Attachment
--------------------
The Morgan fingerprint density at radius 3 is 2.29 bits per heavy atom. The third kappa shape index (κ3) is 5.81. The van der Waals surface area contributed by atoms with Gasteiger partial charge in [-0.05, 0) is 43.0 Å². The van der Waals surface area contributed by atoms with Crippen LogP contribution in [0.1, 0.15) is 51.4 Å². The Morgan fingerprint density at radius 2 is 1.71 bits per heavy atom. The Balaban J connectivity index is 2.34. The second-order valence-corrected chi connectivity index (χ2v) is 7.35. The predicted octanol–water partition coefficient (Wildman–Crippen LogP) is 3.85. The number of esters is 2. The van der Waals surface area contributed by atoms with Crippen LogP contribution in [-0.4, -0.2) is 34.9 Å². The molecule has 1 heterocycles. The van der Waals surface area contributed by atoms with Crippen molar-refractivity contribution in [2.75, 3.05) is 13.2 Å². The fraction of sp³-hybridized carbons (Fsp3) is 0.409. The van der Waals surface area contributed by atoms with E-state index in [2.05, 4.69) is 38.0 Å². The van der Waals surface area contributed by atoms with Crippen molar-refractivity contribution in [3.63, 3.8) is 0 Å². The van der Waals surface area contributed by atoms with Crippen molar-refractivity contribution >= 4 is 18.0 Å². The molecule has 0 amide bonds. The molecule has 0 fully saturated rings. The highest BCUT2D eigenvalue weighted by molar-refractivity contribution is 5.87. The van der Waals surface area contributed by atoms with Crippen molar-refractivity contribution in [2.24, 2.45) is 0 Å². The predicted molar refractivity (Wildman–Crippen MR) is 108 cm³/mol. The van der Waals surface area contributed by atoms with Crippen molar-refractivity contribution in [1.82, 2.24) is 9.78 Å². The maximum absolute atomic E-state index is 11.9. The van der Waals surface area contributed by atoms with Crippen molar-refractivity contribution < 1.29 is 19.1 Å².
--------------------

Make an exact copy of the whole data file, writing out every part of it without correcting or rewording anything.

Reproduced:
The Morgan fingerprint density at radius 3 is 2.29 bits per heavy atom. The third kappa shape index (κ3) is 5.81. The van der Waals surface area contributed by atoms with Gasteiger partial charge in [-0.05, 0) is 43.0 Å². The van der Waals surface area contributed by atoms with Crippen LogP contribution in [0.1, 0.15) is 51.4 Å². The Morgan fingerprint density at radius 2 is 1.71 bits per heavy atom. The Balaban J connectivity index is 2.34. The second-order valence-corrected chi connectivity index (χ2v) is 7.35. The predicted octanol–water partition coefficient (Wildman–Crippen LogP) is 3.85. The number of esters is 2. The van der Waals surface area contributed by atoms with Crippen LogP contribution in [-0.4, -0.2) is 34.9 Å². The molecule has 1 heterocycles. The van der Waals surface area contributed by atoms with Crippen molar-refractivity contribution in [2.75, 3.05) is 13.2 Å². The fraction of sp³-hybridized carbons (Fsp3) is 0.409. The van der Waals surface area contributed by atoms with E-state index in [2.05, 4.69) is 38.0 Å². The van der Waals surface area contributed by atoms with Crippen molar-refractivity contribution in [3.63, 3.8) is 0 Å². The van der Waals surface area contributed by atoms with Crippen molar-refractivity contribution >= 4 is 18.0 Å². The molecule has 0 amide bonds. The molecule has 0 fully saturated rings. The highest BCUT2D eigenvalue weighted by molar-refractivity contribution is 5.87. The van der Waals surface area contributed by atoms with Crippen molar-refractivity contribution in [2.24, 2.45) is 0 Å². The predicted molar refractivity (Wildman–Crippen MR) is 108 cm³/mol. The van der Waals surface area contributed by atoms with Crippen molar-refractivity contribution in [1.82, 2.24) is 9.78 Å². The maximum absolute atomic E-state index is 11.9. The van der Waals surface area contributed by atoms with Crippen molar-refractivity contribution < 1.29 is 19.1 Å².